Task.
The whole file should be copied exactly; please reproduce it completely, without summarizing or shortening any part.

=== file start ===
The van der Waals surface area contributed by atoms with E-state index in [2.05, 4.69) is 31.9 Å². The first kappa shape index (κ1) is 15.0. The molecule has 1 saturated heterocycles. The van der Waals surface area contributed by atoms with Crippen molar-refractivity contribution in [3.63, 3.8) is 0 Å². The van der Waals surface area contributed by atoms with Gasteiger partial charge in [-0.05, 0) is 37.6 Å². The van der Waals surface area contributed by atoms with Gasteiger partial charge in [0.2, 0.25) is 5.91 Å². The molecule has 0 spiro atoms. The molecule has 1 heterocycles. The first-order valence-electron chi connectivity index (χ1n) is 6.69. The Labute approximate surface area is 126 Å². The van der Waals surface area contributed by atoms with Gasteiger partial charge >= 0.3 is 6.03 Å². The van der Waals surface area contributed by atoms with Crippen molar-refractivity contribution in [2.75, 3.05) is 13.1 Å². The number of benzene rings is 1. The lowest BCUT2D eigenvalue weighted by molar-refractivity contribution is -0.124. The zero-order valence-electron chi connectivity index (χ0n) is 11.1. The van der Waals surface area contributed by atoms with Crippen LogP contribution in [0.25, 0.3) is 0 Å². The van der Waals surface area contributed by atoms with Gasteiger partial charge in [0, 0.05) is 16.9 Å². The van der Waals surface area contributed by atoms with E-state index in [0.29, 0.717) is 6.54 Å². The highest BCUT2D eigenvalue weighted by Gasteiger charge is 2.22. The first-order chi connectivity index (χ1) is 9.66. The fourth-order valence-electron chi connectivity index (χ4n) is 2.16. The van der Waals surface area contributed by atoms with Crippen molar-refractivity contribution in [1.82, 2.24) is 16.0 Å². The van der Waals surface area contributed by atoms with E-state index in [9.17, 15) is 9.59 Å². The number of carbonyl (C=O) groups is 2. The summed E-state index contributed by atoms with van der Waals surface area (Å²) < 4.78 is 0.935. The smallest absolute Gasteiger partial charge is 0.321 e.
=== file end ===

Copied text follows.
The van der Waals surface area contributed by atoms with E-state index in [2.05, 4.69) is 31.9 Å². The first kappa shape index (κ1) is 15.0. The molecule has 1 saturated heterocycles. The van der Waals surface area contributed by atoms with Crippen molar-refractivity contribution in [3.63, 3.8) is 0 Å². The van der Waals surface area contributed by atoms with Gasteiger partial charge in [-0.05, 0) is 37.6 Å². The van der Waals surface area contributed by atoms with Gasteiger partial charge in [0.2, 0.25) is 5.91 Å². The molecule has 0 spiro atoms. The molecule has 1 heterocycles. The first-order valence-electron chi connectivity index (χ1n) is 6.69. The Labute approximate surface area is 126 Å². The van der Waals surface area contributed by atoms with Gasteiger partial charge >= 0.3 is 6.03 Å². The van der Waals surface area contributed by atoms with Crippen molar-refractivity contribution in [2.75, 3.05) is 13.1 Å². The number of benzene rings is 1. The lowest BCUT2D eigenvalue weighted by molar-refractivity contribution is -0.124. The zero-order valence-electron chi connectivity index (χ0n) is 11.1. The van der Waals surface area contributed by atoms with Crippen LogP contribution in [0.25, 0.3) is 0 Å². The van der Waals surface area contributed by atoms with Gasteiger partial charge in [0, 0.05) is 16.9 Å². The van der Waals surface area contributed by atoms with E-state index in [0.29, 0.717) is 6.54 Å². The highest BCUT2D eigenvalue weighted by Gasteiger charge is 2.22. The first-order chi connectivity index (χ1) is 9.66. The fourth-order valence-electron chi connectivity index (χ4n) is 2.16. The van der Waals surface area contributed by atoms with Crippen molar-refractivity contribution in [1.82, 2.24) is 16.0 Å². The van der Waals surface area contributed by atoms with E-state index in [9.17, 15) is 9.59 Å². The number of carbonyl (C=O) groups is 2. The summed E-state index contributed by atoms with van der Waals surface area (Å²) < 4.78 is 0.935. The smallest absolute Gasteiger partial charge is 0.321 e.